August 13, 2008

Twin Blows for Cancer Patients


Nelson breast cancer sufferers have been dealt a double blow, with a decision not to increase funding for the drug Herceptin, and a discovery by the local health board that it was over- funding treatment.

Government drug-buying agency Pharmac yesterday announced it would not increase funding for Herceptin - which is used to treat the aggressive Her2 positive form of breast cancer - from a nine- week course to a one-year course.

In April, the High Court ordered Pharmac to reconsider increasing funding - a move that would bring New Zealand into line with most Western countries.

However, Pharmac chief executive Matthew Brougham yesterday said a scientific review had failed to find any benefits from the longer treatment.

The application for a review, which had been filed by drug company Roche, failed because the year-long course was not clinically efficient or cost-effective, and was shown to increase toxicity.

Pharmac said it received about 300 submissions, most of which supported the Government funding the 12-month treatment, which cost $80,000.

Pharmac's controversial decision could be reversed if National is elected to power later this year, with Nelson MP Nick Smith today confirming that his party would fund the full year-long course.

Dr Smith was a supporter of a 24,464-strong petition - of which Hope breast cancer sufferer Mandy Carter was the chief petitioner - that called on the Government to fund 12 months.

Pharmac's decision was a huge disappointment to women like Mrs Carter but reflected the Government's funding priorities, Dr Smith said.

The number of health bureaucrats had risen by 3000 over the past nine years while government drug spending increases had been marginal, he said.

Mrs Carter, who successfully completed the 12-month treatment five weeks ago, said she was disappointed but not surprised by the decision.

Motueka mother of two Donna Sladen, who finished the 12-month course in April, said she was "disappointed and disgusted" by the decision.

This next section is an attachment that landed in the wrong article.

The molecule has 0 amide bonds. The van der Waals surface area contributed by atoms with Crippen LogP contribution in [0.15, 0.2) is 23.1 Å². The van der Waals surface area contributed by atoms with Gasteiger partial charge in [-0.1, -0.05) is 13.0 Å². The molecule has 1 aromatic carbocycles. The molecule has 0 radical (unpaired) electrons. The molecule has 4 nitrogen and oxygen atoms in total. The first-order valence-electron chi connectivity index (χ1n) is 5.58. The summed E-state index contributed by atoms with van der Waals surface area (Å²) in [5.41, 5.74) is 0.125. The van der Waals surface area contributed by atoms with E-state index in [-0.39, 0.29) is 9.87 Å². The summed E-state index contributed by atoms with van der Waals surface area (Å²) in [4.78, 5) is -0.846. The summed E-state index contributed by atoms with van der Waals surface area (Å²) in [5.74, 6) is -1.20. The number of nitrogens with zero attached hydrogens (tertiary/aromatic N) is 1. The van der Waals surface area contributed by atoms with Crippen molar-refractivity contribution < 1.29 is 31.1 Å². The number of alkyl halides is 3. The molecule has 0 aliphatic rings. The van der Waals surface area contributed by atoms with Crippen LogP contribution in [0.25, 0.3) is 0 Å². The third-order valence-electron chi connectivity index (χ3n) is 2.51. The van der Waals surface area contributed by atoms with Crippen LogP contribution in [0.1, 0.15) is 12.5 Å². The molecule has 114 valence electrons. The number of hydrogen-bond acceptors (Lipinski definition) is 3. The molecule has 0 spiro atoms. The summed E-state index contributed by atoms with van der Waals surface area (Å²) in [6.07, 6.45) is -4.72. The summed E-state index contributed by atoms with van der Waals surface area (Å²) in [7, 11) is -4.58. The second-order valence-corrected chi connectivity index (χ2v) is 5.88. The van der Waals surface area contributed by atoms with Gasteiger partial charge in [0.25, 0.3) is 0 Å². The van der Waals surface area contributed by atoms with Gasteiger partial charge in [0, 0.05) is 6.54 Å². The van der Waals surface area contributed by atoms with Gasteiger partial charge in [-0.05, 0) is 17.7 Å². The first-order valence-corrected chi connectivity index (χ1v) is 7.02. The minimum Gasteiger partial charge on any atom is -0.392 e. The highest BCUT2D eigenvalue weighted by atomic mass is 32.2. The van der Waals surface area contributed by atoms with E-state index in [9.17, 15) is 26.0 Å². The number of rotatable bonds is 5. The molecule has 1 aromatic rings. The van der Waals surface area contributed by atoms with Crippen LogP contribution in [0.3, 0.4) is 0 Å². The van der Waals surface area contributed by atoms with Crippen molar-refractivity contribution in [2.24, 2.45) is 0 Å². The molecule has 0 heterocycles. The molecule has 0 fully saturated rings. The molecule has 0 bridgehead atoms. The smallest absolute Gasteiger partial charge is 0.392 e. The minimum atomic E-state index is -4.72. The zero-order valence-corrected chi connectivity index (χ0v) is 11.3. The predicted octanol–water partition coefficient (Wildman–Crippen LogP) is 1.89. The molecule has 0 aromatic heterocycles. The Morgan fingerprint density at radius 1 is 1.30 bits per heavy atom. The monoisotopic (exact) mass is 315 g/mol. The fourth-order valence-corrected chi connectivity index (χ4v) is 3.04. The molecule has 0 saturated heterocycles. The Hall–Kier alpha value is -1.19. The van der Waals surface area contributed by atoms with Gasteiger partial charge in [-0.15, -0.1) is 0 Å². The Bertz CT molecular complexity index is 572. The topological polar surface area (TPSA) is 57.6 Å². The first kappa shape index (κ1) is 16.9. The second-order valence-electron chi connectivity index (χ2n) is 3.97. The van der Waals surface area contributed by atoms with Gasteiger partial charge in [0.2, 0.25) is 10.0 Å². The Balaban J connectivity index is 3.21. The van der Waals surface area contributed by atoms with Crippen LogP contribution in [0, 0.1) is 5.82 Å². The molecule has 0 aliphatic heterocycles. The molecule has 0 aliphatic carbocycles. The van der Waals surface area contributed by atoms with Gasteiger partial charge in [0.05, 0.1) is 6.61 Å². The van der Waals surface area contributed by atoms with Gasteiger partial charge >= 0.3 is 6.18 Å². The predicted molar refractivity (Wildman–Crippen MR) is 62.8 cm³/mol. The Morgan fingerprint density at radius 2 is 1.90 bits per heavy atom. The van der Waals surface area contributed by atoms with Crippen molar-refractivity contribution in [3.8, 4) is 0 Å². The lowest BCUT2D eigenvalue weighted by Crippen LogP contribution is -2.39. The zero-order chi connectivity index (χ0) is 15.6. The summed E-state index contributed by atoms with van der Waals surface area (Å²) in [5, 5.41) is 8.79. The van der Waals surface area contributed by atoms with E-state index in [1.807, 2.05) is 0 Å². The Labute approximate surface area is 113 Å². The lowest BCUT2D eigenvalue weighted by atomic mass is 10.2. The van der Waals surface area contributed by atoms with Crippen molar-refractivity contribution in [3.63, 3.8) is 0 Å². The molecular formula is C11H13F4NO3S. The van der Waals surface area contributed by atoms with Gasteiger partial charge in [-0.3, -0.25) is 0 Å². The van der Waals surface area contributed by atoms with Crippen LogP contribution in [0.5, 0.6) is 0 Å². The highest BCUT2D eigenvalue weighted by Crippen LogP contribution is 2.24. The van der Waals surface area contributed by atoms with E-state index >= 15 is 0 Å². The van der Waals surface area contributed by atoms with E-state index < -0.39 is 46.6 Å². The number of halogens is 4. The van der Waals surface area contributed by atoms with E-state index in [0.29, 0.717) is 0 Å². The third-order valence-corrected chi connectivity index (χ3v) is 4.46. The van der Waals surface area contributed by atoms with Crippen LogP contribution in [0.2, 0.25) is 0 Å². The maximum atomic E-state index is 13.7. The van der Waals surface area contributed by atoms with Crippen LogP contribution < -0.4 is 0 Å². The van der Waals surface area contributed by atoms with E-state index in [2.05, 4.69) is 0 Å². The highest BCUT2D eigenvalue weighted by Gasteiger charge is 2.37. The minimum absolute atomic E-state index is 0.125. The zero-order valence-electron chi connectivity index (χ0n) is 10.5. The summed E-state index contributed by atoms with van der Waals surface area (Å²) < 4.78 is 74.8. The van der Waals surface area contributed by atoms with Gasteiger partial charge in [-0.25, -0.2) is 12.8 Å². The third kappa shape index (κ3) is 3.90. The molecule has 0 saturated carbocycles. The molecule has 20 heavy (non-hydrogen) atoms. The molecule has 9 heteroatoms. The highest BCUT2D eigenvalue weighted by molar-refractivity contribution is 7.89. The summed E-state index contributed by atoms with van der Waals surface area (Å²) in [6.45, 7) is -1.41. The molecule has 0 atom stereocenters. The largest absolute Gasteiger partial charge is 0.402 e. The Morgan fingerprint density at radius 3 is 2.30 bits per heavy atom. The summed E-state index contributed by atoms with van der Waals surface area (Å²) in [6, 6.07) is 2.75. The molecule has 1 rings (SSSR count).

Until recently, the Nelson Marlborough District Health Board funded some aspects of treatment, including specialist time and scans, meaning patients had to cover the cost of the drug only.

However, health board portfolio manager Mark Garisch confirmed that it was discovered a few months ago that the board had been wrongly supplying consultant time and the use of facilities for what was essentially a private treatment, and therefore not funded by the Ministry of Health. The board has now cut the funding for facilities and specialist time.

Health Minister David Cunliffe said he had no legal power to intervene in the Pharmac decision but had been assured that it was a well thought-out decision. It remained open to review.

"At the moment, Pharmac's view of the evidence is that there is no additional benefit to the 12-month course.

"National is now playing political football with the fears and emotions of New Zealand women suffering from breast cancer when they are most vulnerable and in need of reassurance and support," he said.

Jacqueline Harrison, founder of the Skip For Life charity, said she was disappointed with the outcome, but lobby group the Women's Health Action Trust said Pharmac had made the right decision. Trust director Jo Fitzpatrick said Herceptin had been wrongly promoted as a "magic bullet" for early breast cancer treatment.

"At its best, 87 women in every 100 taking Herceptin get no benefit from the drug at all and may be harmed by it," she said.

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